At approximately 1645 GMT today a space capsule splashed down in the Pacific off the Baja California coast. While capsules have been splashing down in oceans since 1961, this is the first time a privately funded, commercially operational one has. Dragon, the name given to the capsule, and it’s Falcon 9 launch vehicle, were designed, built, owned, and operated by SpaceX, a private commercial space firm founded and run by PayPal founder Elon Musk.
Far from being a one-off demonstration, Dragon is scheduled to make two more operational flights this year, and ten more flights over the next three years. Mr. Musk and his investors aren’t doing this because it’s really neat, but to make money. What was once the exclusive province of governments is now entering private hands.
SpaceX isn’t the only one at the table. Orbital Sciences Corp., a major player in commercial space launch and missile defense, is scheduled to put their supply vehicle into orbit later this year. While not reusable, their Cygnus spacecraft also promises a commercially viable orbital capability. And that’s not all. SpaceDev recently completed the first flight tests of their Dreamchaser orbital shuttle. So among the non-government space programs, we have one with flown hardware, one with built hardware to be flown soon, and one well along on development. No other private venture is anywhere close. And let’s not forget Scaled Composites, winner of the Ansari X-Prize, and developer of SpaceShipOne and SpaceShipTwo. They have their own plans for an orbital craft, and have started construction on the carrier aircraft for their Stratolaunch system.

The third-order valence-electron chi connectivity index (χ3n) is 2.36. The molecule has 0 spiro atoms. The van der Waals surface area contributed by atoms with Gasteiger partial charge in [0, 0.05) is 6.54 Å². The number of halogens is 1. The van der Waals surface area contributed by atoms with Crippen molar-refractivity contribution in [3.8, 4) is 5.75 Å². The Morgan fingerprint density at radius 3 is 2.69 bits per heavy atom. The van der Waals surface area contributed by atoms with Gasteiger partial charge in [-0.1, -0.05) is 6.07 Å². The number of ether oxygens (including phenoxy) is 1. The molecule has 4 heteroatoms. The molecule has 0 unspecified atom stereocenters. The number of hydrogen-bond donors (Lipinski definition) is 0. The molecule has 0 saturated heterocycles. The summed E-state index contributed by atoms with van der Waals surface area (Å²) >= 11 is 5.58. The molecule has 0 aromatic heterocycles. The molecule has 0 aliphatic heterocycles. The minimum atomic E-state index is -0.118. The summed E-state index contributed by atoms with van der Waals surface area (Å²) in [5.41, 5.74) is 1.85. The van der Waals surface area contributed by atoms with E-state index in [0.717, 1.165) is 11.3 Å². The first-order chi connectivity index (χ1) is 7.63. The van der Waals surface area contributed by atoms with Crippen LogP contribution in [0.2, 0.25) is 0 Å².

It’s not by accident that all four are American companies. SpaceX founder and CEO Elon Musk emigrated from South Africa to the United States, because “It is where great things are possible”. Not only is this the place where great things are possible, it’s where millions of Americans everyday make great things happen, and the place that millions more aspire to live. Capable people don’t come here for government programs. It wouldn’t surprise me at all to find the child of Ethiopian immigrants piloting a commercial spacecraft in twenty years.
The movers and shakers behind the commercial space industry have big plans. Given their record and determination, I’m not going to bet against them. As Americans, we’ve been at our best when we have frontiers to conquer. Most of the time it takes the resources of government to blaze the trail, but now private companies can, in the words of John F. Kennedy, “Set sail on this new sea”.